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Rotator Cuff Tear

Rotator Cuff Tear - Glossary

Wednesday, January 9, 2013 - 11:26

Contributing Author: Guy Slowik FRCS

Here are definitions of medical terms related to rotator cuff injury.

Acromion: A portion of the shoulder blade (scapula) that overhangs the rotator cuff and humerus (upper arm bone).

Acromioplasty: An operation in which the surgeon removes bone spurs and other abnormalities and widens the space between the rotator cuff and the acromion, or shoulder blade. Also called impingement surgery or subacromial decompression.

Arthroscopy: A technique in which the surgeon makes a small incision, then inserts a thin tube that contains a miniature video camera and surgical instruments. Doctors can sometimes perform arthroscopic, rather than open, surgery to repair rotator cuff problems.

Ball-and-socket joint: A joint in which the ball-like end of one bone fits into a cavity, or socket, of another. Human beings have two types of ball-and-socket joints - the hip and the shoulder. Because of their structure, ball-and-socket joints are more flexible than other joints, most of which act like hinges, moving back and forth in one plane.

Bone spurs: Abnormal bone growths.

Bursa: (Plural bursae) A soft, fluid-filled sac that helps to cushion and lubricate soft tissue surfaces that glide over one another. In the shoulder, bursae are located between the rotator cuff and the acromion.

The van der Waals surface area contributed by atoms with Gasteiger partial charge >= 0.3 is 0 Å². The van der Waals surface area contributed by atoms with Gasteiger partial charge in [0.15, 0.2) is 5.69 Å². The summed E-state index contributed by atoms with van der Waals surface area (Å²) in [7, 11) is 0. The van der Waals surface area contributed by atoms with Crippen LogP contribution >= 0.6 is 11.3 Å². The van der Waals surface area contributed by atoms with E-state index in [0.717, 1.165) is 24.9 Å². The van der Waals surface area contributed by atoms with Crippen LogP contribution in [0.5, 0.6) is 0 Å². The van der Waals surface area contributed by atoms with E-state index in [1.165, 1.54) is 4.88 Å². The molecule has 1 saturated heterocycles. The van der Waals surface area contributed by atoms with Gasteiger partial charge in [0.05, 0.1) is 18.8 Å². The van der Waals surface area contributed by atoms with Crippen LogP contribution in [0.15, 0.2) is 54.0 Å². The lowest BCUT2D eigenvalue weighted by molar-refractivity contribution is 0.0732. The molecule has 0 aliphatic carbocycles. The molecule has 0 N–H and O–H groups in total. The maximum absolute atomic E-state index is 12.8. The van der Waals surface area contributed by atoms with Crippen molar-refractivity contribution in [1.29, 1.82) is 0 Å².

Bursitis: Chronic irritation or inflammation of a bursa (plural bursae), a soft, fluid-filled sac that helps to cushion and lubricate soft tissue surfaces. In the shoulder, bursae are located between the rotator cuff and the acromion.

Cartilage: Smooth, elastic tissue that acts as a cushion between bones.

Humerus: The upper arm bone. The four tendons of the rotator cuff connect muscles of the shoulder to the humerus.

Impingement: A defect of the shoulder in which the space between the acromion and rotator cuff narrows and pinches the rotator cuff tendons. Impingement is the most common cause of rotator cuff problems, including rotator cuff tears.

Impingement surgery: An operation in which the surgeon removes bone spurs and other abnormalities and widens the space between the rotator cuff and the acromion, or shoulder blade. Also known as acromioplasty or subacromial decompression.

Ligaments: Strong, flexible, bands that connect bones to each other.

Passive exercise: An exercise in which a joint is moved without using the muscles that ordinarily control the joint. Passive exercise is an important part of rehabilitation from rotator cuff surgery because it helps to prevent the buildup of scar tissue.

Range of motion: The full spectrum of a joint's possible movements. The shoulder joint has a greater range of motion than any other joint in the human body.

Rotator cuff: A collective term for the four tendons that connect muscles of the shoulder blade to the upper arm bone (humerus).

Scapula: The shoulder blade. A hollow cavity at the end of the scapula forms the "socket" of the shoulder joint. A part of the scapula known as the acromion overhangs the rotator cuff.

Subacromial decompression: An operation in which the surgeon removes bone spurs and other abnormalities and widens the space between the rotator cuff and the acromion, or shoulder blade. Also known as acromioplasty or impingement surgery.

Tendinitis: Chronic swelling or inflammation of tendons due to overuse or irritation; a common problem affecting the shoulder.

Tendon: A stringy tissue that connects muscle to bone. Four tendons collectively form the rotator cuff.

 

Rotator Cuff Injury